Let’s proceed a bit further. Roma – that wasn’t built in a day, as we all know – has so many contradictions and faces, it’s impossible to tell a definitive smell. Roma has the smell of eternal beauty, in which old scents like the notes of lichen on crumbling rock of the Forum and the Coliseum, blend with the sparkling, intense and seductive ones of "The Great Beauty" nights. If you move through the old town to the hills you will be surrounded by the nature notes: the scent of Maritime pines bark, the inebriating and sweet notes of Jasmine especially in a warm day, and the pleasant fresh notes of maritime wind. But if you walk along Trastevere, you’ll smell the freshly baked bread, the dark sugar and the croissants.
Now it’s time to feel and smell the most Mediterranean, sunny and warm part of Italy. Capri is the sunniest and most stylish Italian city. Close your eyes and let yourself be overwhelmed by the smell of the sea salt, by the fresh and juicy perfume of lemons and by the elegant and delicate notes of typical bougainvillea.
If Italy is boot-shaped, Puglia is its heel. Here, the sea is a dream, but the inland has a very specific aroma, represented by the impressive quantity of oaks, cypresses and cedar trees. How not to mention the fennel, a real celebrity here, with its sweet, herbaceous and stinging notes. Don't forget to try it with the sensational tarallos when you will come by here.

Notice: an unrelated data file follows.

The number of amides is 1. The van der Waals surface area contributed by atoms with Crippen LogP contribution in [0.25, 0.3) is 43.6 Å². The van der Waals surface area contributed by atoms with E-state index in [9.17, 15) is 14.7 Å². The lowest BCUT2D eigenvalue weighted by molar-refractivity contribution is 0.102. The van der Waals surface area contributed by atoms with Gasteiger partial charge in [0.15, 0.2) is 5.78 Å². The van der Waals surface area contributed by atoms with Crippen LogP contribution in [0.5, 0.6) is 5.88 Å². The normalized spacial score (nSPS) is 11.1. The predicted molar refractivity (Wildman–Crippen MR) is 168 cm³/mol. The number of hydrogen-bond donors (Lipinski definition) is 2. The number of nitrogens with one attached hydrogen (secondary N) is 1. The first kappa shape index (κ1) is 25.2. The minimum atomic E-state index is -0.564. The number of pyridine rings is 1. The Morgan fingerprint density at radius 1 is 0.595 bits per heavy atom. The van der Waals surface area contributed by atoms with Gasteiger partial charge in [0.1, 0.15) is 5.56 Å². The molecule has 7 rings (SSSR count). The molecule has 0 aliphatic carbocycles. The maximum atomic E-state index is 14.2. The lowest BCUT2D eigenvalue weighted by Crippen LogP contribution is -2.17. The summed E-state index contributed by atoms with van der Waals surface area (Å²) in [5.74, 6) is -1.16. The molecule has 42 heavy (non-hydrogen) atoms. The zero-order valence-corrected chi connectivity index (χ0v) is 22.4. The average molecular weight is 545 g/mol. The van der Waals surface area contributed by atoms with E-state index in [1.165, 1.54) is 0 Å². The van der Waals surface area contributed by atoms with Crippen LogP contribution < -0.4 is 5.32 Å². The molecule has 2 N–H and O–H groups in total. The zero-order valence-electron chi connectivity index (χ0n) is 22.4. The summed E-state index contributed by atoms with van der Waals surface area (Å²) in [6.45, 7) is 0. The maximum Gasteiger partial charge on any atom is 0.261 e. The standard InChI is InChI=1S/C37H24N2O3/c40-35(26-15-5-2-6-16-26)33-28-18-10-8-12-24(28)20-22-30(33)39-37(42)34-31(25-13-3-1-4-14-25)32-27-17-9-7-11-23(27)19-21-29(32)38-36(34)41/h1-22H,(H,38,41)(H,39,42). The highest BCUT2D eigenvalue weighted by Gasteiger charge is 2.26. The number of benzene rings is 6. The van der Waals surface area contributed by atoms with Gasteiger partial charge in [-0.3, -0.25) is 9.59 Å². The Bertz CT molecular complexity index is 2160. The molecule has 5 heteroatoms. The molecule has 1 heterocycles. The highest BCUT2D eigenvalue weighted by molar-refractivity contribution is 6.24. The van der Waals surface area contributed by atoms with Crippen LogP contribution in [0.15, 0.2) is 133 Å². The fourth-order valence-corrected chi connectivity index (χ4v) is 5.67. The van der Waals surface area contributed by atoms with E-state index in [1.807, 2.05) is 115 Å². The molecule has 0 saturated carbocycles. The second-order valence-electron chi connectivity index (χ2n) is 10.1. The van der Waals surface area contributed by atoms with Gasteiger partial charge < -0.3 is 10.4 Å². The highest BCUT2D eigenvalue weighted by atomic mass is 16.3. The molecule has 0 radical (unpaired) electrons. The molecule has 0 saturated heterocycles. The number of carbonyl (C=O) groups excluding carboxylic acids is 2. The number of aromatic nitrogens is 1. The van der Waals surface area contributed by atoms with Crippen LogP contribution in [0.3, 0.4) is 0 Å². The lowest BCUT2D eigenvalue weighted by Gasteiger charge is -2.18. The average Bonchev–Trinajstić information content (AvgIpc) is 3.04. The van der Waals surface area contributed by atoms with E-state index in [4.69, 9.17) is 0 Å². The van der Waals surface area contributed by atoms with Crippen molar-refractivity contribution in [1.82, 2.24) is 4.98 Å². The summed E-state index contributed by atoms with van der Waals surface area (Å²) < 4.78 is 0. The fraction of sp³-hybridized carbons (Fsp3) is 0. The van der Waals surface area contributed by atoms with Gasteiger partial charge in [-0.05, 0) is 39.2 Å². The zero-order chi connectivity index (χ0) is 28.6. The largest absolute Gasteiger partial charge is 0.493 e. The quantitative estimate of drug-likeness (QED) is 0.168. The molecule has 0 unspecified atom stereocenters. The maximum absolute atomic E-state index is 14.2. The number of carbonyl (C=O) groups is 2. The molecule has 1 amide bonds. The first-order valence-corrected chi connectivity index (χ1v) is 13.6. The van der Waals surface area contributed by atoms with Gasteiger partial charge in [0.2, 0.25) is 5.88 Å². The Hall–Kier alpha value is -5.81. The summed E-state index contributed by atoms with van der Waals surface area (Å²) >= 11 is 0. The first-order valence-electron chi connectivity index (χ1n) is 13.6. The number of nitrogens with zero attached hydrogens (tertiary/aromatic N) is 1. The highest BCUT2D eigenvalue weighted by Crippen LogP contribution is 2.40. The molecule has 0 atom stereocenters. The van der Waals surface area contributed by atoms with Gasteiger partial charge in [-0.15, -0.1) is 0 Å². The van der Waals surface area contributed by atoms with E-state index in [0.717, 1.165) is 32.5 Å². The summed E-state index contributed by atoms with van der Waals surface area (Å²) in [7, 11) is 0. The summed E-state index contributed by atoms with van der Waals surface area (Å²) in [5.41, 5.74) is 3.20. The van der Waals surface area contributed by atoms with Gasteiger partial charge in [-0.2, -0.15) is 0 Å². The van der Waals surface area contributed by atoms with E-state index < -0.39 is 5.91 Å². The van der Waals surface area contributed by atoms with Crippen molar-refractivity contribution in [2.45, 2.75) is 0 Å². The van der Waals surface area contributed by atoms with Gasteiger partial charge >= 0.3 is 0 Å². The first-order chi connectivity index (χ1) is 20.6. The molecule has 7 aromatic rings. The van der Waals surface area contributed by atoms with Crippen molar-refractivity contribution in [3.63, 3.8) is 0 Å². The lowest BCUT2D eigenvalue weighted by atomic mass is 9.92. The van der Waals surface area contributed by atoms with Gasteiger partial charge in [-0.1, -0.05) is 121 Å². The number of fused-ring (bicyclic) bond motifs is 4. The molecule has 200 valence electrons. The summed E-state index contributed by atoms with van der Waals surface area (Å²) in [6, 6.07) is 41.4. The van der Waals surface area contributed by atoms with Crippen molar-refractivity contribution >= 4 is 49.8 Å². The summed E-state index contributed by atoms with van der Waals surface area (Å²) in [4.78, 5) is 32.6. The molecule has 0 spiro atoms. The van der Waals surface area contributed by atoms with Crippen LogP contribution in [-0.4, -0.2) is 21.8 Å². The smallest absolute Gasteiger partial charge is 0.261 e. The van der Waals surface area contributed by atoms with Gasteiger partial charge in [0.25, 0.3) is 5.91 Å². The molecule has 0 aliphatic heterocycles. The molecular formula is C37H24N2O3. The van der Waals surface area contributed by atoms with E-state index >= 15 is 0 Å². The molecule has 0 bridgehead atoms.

Calabria is Bergamot’s cradle: a special and crispy citrus that has a sunny, sweet aroma with notes of sourness and acidity. But for information’s sake we must also remember that this Italian region is renowned for liquorice too, a gourmandise we can enjoy every time we like in Rossano Calabro, homeland of this delicacy.
Now, the two islands. Sardegna has a typical aromatic smell, the one arriving from myrtle bushes, from which mirto liqueur is made. Even the lentisco, an evergreen shrub, contributes to create a resinous, woody and somehow sensual and cosy scent.
Last but absolutely not least, Sicilia is possibly the sweetest island. Known all over the world for the hypnotic smell of its oranges, the reputed almonds of Val di Noto, the irresistible pistachios in Bronte, the perfect perfumed postcard could be represented by honeysuckle mixed with powdery and gourmand fragrances, typical of the countryside of the island.
That’s what Italy smells like. Not a single fragrance, but a real collection. And that’s the ultimate ‘travel kit’ or, even better, ‘discovery set’; because indeed, as Goethe wrote, "We are all pilgrims who seek Italy".